Killing Yourself by Comparison?

Let’s face it: You’ve been doing it your whole life.  You may be doing it right now, even as you are reading this article, and if you’re not, you probably just finished doing it, or you will do it again in a few minutes.  We all compare ourselves with other people, and it’s a habit worth breaking.From our earliest years, we look to those around us to learn how to act or behave in certain situations.  This is a great learning tool, which allows us to acquire new skills and incorporate ideas through observation rather than direct experience.  Where the car comes off the tracks is when we use these observations to make negative judgments and comparisons with other people.  Most of our earliest experiences with comparisons come from our parents: “Why can’t you be good like your brother?” or teachers, “Johnny is the best student in this class,” and eventually friends, “Sydney is so much better than you.”Comparing two or more physical objects or ideas can help you to make good choices and in many ways the decision making process helps to define who you are.  But can you really compare two people? In most scenarios, people are just too complex for simple comparisons.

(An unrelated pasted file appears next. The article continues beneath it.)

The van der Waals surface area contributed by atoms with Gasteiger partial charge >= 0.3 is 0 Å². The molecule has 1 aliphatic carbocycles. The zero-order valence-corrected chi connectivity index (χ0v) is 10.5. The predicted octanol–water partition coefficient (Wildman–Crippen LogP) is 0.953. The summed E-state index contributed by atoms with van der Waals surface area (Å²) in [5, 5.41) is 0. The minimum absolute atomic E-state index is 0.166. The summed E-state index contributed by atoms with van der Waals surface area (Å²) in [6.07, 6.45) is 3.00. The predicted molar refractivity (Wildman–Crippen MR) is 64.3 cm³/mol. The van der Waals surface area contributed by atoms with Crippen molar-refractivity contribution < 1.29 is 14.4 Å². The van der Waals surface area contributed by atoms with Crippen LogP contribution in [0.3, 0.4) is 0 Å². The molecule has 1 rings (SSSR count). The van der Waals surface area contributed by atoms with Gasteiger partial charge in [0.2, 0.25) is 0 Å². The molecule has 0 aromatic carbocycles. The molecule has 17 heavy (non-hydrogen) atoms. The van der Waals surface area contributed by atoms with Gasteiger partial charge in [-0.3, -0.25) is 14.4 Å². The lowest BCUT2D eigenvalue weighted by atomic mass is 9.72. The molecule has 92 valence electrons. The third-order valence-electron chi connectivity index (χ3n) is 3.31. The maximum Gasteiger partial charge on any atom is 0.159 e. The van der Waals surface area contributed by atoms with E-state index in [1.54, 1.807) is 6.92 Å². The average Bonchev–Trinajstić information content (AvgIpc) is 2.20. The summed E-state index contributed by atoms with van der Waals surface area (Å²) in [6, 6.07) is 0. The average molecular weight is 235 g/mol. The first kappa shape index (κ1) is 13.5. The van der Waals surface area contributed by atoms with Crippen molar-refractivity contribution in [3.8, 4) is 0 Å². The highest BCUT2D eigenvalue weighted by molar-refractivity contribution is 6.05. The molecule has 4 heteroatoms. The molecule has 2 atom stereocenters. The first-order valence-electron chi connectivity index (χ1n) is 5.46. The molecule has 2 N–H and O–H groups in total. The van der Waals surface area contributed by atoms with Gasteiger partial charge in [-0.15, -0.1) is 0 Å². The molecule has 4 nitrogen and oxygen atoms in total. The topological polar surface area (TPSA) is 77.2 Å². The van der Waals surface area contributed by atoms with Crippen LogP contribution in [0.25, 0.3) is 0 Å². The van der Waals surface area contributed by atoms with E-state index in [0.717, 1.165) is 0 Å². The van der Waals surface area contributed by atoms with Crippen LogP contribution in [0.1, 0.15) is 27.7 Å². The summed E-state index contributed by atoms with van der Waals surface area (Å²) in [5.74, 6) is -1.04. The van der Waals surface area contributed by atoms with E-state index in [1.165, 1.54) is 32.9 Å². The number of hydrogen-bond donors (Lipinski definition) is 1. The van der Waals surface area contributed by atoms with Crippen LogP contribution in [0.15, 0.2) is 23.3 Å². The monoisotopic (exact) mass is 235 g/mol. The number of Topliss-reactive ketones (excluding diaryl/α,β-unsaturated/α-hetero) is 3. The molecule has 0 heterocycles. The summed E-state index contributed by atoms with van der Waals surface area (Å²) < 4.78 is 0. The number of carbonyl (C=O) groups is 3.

Comparisons with other people are especially harmful when they are used in an emotional or creative context.  As a therapist, I often hear people make inappropriate comparisons and I am constantly trying to discourage them.  For example, I recently worked with a painter who was actively making work that made him proud, but was having a hard time finding an audience.  He came into my office and told me about a friend of his, another painter, who had just gotten a solo show and sold several of her pieces: “What’s wrong with me?  Am I that untalented? Is she that much better than me?”

Of course it is never that simple, yet we do it all the time.  You can never really know what another person has been going through.  By using his friend’s success to tear himself down he denigrated both of their accomplishments.

Comparing yourself to others, especially in the creative or emotional realms, is almost always a tool for self-flagellation.  Respecting others’ accomplishments does not require that you dishonor your own.

If you can’t help yourself from looking at what your friend, neighbor, or colleague is doing or has accomplished, keep in mind that there are two ways that you can gain from looking at those near you:

1. Charity.  The main value in looking at your friend’s plate is to ensure that he has enough to eat.  If he does, wish him well, and go on focusing on your goals and life.  If he doesn’t, then share your food with him, it will enrich both of you.

2. Inspiration. By honoring others’ accomplishments with without negative comparisons you let the light that shines on them reflect on you.  Let it inspire you to do great things in your own unique way.

Stop comparing. Start creating.

This article was originally published on Psychology Today

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